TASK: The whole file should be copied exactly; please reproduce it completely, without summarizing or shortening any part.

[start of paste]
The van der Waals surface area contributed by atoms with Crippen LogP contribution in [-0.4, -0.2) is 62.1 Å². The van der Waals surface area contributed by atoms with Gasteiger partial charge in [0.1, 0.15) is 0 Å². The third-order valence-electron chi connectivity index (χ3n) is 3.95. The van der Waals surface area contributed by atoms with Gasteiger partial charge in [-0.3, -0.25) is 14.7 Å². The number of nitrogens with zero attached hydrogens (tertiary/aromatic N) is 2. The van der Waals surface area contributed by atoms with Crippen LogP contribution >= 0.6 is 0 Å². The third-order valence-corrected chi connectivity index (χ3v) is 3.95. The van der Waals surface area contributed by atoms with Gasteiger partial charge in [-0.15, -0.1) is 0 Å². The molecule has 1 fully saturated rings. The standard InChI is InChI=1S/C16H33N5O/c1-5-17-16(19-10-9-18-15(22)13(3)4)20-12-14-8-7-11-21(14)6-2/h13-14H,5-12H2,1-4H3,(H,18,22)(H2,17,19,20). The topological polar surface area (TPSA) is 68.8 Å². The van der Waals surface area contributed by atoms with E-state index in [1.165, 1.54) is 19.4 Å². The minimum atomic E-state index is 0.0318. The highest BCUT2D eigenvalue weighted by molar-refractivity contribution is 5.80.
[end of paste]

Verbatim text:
The van der Waals surface area contributed by atoms with Crippen LogP contribution in [-0.4, -0.2) is 62.1 Å². The van der Waals surface area contributed by atoms with Gasteiger partial charge in [0.1, 0.15) is 0 Å². The third-order valence-electron chi connectivity index (χ3n) is 3.95. The van der Waals surface area contributed by atoms with Gasteiger partial charge in [-0.3, -0.25) is 14.7 Å². The number of nitrogens with zero attached hydrogens (tertiary/aromatic N) is 2. The van der Waals surface area contributed by atoms with Crippen LogP contribution >= 0.6 is 0 Å². The third-order valence-corrected chi connectivity index (χ3v) is 3.95. The van der Waals surface area contributed by atoms with Gasteiger partial charge in [-0.15, -0.1) is 0 Å². The molecule has 1 fully saturated rings. The standard InChI is InChI=1S/C16H33N5O/c1-5-17-16(19-10-9-18-15(22)13(3)4)20-12-14-8-7-11-21(14)6-2/h13-14H,5-12H2,1-4H3,(H,18,22)(H2,17,19,20). The topological polar surface area (TPSA) is 68.8 Å². The van der Waals surface area contributed by atoms with E-state index in [1.165, 1.54) is 19.4 Å². The minimum atomic E-state index is 0.0318. The highest BCUT2D eigenvalue weighted by molar-refractivity contribution is 5.80.